This concept of regeneration, based on deeply connecting with the people and places we care about, is a good guide for runners taking climate action. Grounded in a reverence for and reciprocity with the natural world characteristic of Indigenous stewardship, regenerative climate action promotes both ecosystem health and everyone’s prosperity. This is consistent with the values and priorities of environmental justice work – leaving lands, waters, and the climate in better shape for our children and future generations.
Regeneration “means putting life at the center of every action and decision,” according to foremost regeneration expert Paul Hawken. He explains, “Reversing the climate crisis is an outcome. Regenerating human health, security and well-being, the living world, and justice is the purpose.” Principles for runners taking regenerative climate action are: equitable prosperity for all; reducing both fossil fuel carbon emissions, and energy and material use; protecting lands and waters, ecosystems and habitats; sequestering carbon through both regenerative agriculture and the restoration of degraded lands and waters; influencing laws, regulations, subsidies, policies, and building codes; and supporting organizations doing any of the above.
Adapting Bambara’s perspective, how can we as runners make regeneration irresistible?
Recalling her dear friend Toni Cade Bambara, who sought to make revolution irresistible, writer Pearl Cleage once remarked: “Bambara…didn’t like to call herself an artist because then it made you start acting precious like you were so above everybody else…she thought that we should call ourselves cultural workers because we were no better than people who worked in factories, no better than people who taught school, no better than people who were nurses and doctors and all of that. We were cultural workers.”
Runners will make a difference in addressing climate destabilization when as many of us as possible use our running and our other interests and skillsets to do the creative cultural work of making the regeneration of our communities and ecosystems so enjoyable and fulfilling that it’s irresistible. Think of all of the parties, parades, protests, art, music, film, TV, fiction, poetry, memoirs, plays, philosophies, natural and social scientific work, teach-ins, organizing, community building, mobilizing, policymaking, lawsuits, celebrity and athlete influence, and the many other things that over a century led to the legal recognition of same-sex marriage. It’s going to take a similar amount of cultural work from runners and everyone else to shift, and keep the shift going, into a regenerative society.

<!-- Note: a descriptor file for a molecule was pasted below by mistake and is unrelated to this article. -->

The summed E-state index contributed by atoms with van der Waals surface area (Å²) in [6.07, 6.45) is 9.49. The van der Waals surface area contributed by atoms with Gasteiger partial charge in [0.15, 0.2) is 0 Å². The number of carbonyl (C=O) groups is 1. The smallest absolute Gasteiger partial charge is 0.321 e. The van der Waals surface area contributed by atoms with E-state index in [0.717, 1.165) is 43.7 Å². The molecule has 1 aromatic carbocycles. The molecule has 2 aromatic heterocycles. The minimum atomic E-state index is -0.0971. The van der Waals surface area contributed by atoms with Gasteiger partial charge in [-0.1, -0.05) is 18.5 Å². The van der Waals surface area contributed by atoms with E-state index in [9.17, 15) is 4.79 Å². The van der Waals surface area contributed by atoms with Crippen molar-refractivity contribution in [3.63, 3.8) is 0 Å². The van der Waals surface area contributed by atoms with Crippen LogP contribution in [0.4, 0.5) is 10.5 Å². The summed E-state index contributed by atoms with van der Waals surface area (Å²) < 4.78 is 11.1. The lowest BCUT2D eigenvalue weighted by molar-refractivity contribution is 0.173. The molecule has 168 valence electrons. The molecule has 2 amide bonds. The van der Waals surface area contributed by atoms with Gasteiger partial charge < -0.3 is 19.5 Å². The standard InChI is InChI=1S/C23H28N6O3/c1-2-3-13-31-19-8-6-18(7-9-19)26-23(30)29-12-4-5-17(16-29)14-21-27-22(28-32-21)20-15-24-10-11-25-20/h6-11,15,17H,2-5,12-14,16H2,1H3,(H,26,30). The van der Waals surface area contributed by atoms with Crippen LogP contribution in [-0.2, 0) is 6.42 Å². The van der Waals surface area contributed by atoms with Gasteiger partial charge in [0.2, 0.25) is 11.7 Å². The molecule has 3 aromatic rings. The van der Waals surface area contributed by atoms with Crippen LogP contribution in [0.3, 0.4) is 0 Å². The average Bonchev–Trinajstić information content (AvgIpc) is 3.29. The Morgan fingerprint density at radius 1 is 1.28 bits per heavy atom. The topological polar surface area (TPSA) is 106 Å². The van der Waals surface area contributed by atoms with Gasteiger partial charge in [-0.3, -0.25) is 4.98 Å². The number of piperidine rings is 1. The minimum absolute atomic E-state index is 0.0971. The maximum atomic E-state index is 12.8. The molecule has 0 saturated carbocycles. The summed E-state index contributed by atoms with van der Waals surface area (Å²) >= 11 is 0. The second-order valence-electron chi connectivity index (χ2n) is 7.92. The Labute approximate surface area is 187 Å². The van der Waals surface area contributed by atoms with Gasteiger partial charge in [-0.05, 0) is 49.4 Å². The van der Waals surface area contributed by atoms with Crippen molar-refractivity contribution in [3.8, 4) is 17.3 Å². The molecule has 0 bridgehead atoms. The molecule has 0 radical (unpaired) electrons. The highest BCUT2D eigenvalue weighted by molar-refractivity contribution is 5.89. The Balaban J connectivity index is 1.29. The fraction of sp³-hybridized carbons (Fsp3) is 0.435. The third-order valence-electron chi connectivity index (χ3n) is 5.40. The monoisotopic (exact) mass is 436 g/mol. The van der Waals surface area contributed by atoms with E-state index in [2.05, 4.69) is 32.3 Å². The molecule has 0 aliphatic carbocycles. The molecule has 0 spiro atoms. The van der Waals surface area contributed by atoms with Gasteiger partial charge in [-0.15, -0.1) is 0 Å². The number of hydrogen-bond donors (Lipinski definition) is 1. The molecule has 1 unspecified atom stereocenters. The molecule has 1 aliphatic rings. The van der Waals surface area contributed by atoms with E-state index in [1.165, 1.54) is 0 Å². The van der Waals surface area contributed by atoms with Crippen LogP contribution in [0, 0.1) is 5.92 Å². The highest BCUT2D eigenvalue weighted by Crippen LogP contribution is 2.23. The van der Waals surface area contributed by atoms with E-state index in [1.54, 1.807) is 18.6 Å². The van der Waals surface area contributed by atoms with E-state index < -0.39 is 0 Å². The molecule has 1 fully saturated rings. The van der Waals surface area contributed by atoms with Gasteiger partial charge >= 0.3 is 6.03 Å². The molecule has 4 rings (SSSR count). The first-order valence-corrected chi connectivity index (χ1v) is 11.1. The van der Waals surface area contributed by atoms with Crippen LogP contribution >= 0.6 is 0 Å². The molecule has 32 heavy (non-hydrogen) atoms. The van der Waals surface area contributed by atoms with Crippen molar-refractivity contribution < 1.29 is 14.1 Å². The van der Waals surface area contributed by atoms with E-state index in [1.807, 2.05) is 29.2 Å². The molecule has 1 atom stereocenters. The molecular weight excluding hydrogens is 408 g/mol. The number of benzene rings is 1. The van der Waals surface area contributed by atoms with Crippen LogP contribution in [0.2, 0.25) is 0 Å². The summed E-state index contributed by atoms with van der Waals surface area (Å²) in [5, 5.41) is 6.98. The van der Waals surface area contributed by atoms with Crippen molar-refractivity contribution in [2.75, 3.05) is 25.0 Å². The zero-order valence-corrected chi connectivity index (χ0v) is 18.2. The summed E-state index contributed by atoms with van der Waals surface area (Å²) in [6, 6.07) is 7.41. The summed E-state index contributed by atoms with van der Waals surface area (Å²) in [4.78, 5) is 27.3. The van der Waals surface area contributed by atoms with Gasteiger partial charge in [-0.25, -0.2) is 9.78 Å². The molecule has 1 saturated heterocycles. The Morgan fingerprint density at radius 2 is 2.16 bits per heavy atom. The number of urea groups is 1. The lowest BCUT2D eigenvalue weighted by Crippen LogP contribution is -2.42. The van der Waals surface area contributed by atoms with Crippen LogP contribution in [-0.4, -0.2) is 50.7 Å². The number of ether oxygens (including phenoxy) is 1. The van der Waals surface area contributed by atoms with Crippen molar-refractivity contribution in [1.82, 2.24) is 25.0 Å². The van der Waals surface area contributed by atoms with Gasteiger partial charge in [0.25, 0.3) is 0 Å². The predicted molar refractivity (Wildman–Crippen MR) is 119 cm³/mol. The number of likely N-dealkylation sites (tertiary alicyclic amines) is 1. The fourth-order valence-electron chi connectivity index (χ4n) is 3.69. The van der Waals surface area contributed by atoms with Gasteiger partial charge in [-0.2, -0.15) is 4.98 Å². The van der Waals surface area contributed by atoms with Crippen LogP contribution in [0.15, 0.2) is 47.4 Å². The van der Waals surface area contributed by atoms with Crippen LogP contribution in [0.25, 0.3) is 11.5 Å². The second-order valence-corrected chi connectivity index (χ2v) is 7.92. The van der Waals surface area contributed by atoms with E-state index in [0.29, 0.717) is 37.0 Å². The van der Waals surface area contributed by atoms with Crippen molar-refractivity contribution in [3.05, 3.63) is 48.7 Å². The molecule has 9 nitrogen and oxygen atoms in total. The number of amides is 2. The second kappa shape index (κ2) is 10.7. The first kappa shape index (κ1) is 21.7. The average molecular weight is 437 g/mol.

We’re up against powerful economic incentives for corporate executives and employees, and related consumer attitudes and behavior; political incentives for parties, elected officials, and candidates; and cultural incentives such as symbols of wealth and success, not to mention our racism, classism, nativism, etc. Runners together with others must organize and mobilize a comparable counterforce for a just transition from an extractive to a regenerative economy.
Can our individual and collective efforts as runners really make a difference?
I’m neither Catholic nor religious, but I think Pope Francis gets it on the potential of individual and collective climate action. He knows the most effective solutions come from major national and international agreements, compliance, and accountability, but he also knows “there are no lasting changes without cultural changes, without a maturing of lifestyles and convictions within societies, and there are no cultural changes without personal changes.” In other words, it begins with personal, family, and community habits, which he observes naturally leads to “indignation at the lack of interest shown by the powerful” and confronting them, when necessary, to change course. Thus, organizing and mobilizing even just a fraction of the runners in the U.S. – 65 million strong, 20 percent of the population – changes the world.
Why should families that celebrate Christmas consider making Die Hard their annual family Christmas movie?
Even though the setting for Die Hard is an office Christmas party, it’s not going to be easy selling my wife and daughters on it as our annual family Christmas movie. The case I’ll make is that it’s a story about doing whatever it takes (like McClane does) to reconnect with who and what we’ve loved and lost (McClane desperately trying to rescue his estranged wife, who’s being held hostage by powerful bad guys) for the sake of regeneration (McClane and Holly’s renewed marriage by the end).